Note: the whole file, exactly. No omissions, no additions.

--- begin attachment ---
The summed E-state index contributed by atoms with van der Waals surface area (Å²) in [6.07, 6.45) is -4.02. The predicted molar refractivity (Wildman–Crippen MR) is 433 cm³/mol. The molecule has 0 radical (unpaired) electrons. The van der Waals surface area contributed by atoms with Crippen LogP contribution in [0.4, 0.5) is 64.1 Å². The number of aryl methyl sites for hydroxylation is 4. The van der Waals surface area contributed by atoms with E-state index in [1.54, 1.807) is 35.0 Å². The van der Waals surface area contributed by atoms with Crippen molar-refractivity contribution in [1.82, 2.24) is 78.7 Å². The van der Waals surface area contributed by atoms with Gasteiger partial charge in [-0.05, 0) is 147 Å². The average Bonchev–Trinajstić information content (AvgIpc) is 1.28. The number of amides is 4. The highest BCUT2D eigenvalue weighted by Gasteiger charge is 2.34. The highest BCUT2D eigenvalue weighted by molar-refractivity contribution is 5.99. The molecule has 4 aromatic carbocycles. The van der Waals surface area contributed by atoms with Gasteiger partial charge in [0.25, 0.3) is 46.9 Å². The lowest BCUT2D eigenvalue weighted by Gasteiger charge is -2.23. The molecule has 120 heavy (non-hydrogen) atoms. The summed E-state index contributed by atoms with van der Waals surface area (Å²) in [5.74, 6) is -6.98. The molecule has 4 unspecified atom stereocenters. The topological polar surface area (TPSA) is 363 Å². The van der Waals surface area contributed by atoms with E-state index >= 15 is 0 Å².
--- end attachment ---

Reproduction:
The summed E-state index contributed by atoms with van der Waals surface area (Å²) in [6.07, 6.45) is -4.02. The predicted molar refractivity (Wildman–Crippen MR) is 433 cm³/mol. The molecule has 0 radical (unpaired) electrons. The van der Waals surface area contributed by atoms with Crippen LogP contribution in [0.4, 0.5) is 64.1 Å². The number of aryl methyl sites for hydroxylation is 4. The van der Waals surface area contributed by atoms with E-state index in [1.54, 1.807) is 35.0 Å². The van der Waals surface area contributed by atoms with Crippen molar-refractivity contribution in [1.82, 2.24) is 78.7 Å². The van der Waals surface area contributed by atoms with Gasteiger partial charge in [-0.05, 0) is 147 Å². The average Bonchev–Trinajstić information content (AvgIpc) is 1.28. The number of amides is 4. The highest BCUT2D eigenvalue weighted by Gasteiger charge is 2.34. The highest BCUT2D eigenvalue weighted by molar-refractivity contribution is 5.99. The molecule has 4 aromatic carbocycles. The van der Waals surface area contributed by atoms with Gasteiger partial charge in [0.25, 0.3) is 46.9 Å². The lowest BCUT2D eigenvalue weighted by Gasteiger charge is -2.23. The molecule has 120 heavy (non-hydrogen) atoms. The summed E-state index contributed by atoms with van der Waals surface area (Å²) in [5.74, 6) is -6.98. The molecule has 4 unspecified atom stereocenters. The topological polar surface area (TPSA) is 363 Å². The van der Waals surface area contributed by atoms with E-state index >= 15 is 0 Å².